Yesterday marked a major first: First large animal born on the farm! She is a heifer calf and her name is Xena, Warrior Princess. Xena, Warrior Princess is a Hereford, not a Highland, so, as a polled cow amongst horned cattle, she'll have to grow up tough. Seeing the incredible heavy bone on that hour-ish old baby, I'm not too worried.
Here is Xena:
Here is her mama, Sunshine. Sunshine has been an awesome mama so far!
In other news, there are NEW adorable baby bunnies! These are supposed to be lops, like this bunny here:
Daddy is a French Lop and mama is a Mini Lop, both pedigreed. One baby doesn't seem to have gotten the memo about being a lop, however. He gets it in one ear, but not the other. One ear is lopped and the other ear is "Bongo," and that configuration seems to be semi-permanent. Halflop:
... Two was definitely not enough.
... The best part is that now, they are running around the courtyard, so when I look out the window I am liable to become temporarily paralyzed with cute.
Evidently, it could! The chickens have been laying for well over a month now; we've got eggs in the 'bator and more eggs under a questionably broody Cochin. (She seemed pretty determined until I swapped her eggs out with the eggs from my bantam pen. I don't *think* she noticed the substitution ...) We've even had one clutch of eggs so far from the downstairs camp.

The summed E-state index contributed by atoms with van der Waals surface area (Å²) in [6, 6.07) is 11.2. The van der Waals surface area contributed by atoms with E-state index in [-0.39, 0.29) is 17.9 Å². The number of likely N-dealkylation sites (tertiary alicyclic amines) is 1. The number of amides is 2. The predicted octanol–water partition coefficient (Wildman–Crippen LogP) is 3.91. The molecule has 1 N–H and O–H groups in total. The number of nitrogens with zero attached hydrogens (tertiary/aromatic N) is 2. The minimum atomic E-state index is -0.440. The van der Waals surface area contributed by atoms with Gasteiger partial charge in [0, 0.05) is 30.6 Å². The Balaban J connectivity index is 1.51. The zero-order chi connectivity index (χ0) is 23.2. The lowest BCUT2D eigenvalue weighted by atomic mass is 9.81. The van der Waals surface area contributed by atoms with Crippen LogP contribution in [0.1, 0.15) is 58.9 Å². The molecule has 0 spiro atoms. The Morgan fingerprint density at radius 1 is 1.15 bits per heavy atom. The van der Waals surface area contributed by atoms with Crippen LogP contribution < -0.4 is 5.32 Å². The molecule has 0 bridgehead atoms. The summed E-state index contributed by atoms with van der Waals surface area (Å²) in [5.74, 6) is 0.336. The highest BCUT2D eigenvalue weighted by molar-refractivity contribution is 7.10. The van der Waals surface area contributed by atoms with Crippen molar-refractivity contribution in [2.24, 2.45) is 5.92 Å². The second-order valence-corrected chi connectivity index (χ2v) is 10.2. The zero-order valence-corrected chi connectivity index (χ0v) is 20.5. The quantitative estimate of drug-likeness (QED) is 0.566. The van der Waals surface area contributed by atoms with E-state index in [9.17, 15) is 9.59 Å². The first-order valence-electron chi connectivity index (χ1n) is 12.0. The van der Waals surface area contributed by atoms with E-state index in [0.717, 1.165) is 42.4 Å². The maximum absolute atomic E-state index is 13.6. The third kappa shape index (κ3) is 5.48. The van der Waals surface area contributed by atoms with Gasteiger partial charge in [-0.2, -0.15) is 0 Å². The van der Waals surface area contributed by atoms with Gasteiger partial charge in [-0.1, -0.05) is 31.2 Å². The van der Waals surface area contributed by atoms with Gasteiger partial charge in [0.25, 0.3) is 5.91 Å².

Then, of course, there are baby mammals. My husband especially likes the bunnies, so he keeps asking me, morning after morning, if there are any baby bunnies yet. (We have one buck, a gorgeous SQ French Lop, in with a couple of does, so it's a valid question.) All of the bunnies live in a courtyard along with the chickens, so I had kind of figured that the two may be incompatible, and the usual answer, day after day, was "No." I did check for them, and I knew enough to sift through the hay a little bit to make sure there was no hidden nest ... But still, no bunlets.
Thursday morning, we had the same exchange: "Any baby bunnies?" "Nope, no bunnies." ... Except that I was wrong. I was, as it turns out, at least a couple weeks' worth of wrong. I checked under one hiding spot, gave the usual "No," went into the chicken house, looked into a nest box and saw this:
Yes, those pictures were taken that very day. Yes, I felt very silly. Mama bunny had done what bunnies do best: protecting her babies from the alien birds and strange bipeds that she has to live with. She protected them for what looks to be a good couple of weeks, and then the baby bunnies got a little too big to hide, creating the illusion that they had suddenly eclosed, or else that they were born fully-formed, like a chinchilla or a hare. (They hadn't, of course. Domestic rabbit kits are autricial -- they are born with their eyes closed, fully dependent on mom, unlike hares, which are precocial and born ready to run.)
... The bunnies have it: spring has emerged!
K writes this stuff, for some reason that has yet to become apparent.